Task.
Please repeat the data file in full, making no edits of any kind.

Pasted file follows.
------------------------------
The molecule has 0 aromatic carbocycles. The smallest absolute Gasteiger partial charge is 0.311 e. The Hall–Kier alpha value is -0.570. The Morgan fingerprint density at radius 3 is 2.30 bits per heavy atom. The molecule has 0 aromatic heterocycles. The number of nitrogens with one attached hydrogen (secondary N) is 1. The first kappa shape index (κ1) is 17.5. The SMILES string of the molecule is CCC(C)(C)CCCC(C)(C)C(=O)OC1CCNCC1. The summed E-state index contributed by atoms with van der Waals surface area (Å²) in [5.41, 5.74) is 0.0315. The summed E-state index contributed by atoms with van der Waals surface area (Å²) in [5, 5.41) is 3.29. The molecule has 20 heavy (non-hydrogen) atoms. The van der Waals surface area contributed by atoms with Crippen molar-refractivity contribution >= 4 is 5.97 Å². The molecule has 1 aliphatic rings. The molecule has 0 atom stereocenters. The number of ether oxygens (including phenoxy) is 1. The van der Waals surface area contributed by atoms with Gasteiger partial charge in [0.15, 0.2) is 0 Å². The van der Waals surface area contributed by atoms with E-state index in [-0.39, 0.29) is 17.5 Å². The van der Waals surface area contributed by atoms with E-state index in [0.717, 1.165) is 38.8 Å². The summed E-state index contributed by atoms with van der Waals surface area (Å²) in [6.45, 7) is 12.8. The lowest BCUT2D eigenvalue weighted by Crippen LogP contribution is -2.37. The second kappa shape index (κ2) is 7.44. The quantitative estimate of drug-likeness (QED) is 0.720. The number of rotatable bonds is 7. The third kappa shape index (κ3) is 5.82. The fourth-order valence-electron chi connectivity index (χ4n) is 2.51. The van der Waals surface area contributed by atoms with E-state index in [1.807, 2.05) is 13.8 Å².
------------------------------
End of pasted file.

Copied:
The molecule has 0 aromatic carbocycles. The smallest absolute Gasteiger partial charge is 0.311 e. The Hall–Kier alpha value is -0.570. The Morgan fingerprint density at radius 3 is 2.30 bits per heavy atom. The molecule has 0 aromatic heterocycles. The number of nitrogens with one attached hydrogen (secondary N) is 1. The first kappa shape index (κ1) is 17.5. The SMILES string of the molecule is CCC(C)(C)CCCC(C)(C)C(=O)OC1CCNCC1. The summed E-state index contributed by atoms with van der Waals surface area (Å²) in [5.41, 5.74) is 0.0315. The summed E-state index contributed by atoms with van der Waals surface area (Å²) in [5, 5.41) is 3.29. The molecule has 20 heavy (non-hydrogen) atoms. The van der Waals surface area contributed by atoms with Crippen molar-refractivity contribution >= 4 is 5.97 Å². The molecule has 1 aliphatic rings. The molecule has 0 atom stereocenters. The number of ether oxygens (including phenoxy) is 1. The van der Waals surface area contributed by atoms with Gasteiger partial charge in [0.15, 0.2) is 0 Å². The van der Waals surface area contributed by atoms with E-state index in [-0.39, 0.29) is 17.5 Å². The van der Waals surface area contributed by atoms with E-state index in [0.717, 1.165) is 38.8 Å². The summed E-state index contributed by atoms with van der Waals surface area (Å²) in [6.45, 7) is 12.8. The lowest BCUT2D eigenvalue weighted by Crippen LogP contribution is -2.37. The second kappa shape index (κ2) is 7.44. The quantitative estimate of drug-likeness (QED) is 0.720. The number of rotatable bonds is 7. The third kappa shape index (κ3) is 5.82. The fourth-order valence-electron chi connectivity index (χ4n) is 2.51. The van der Waals surface area contributed by atoms with E-state index in [1.807, 2.05) is 13.8 Å².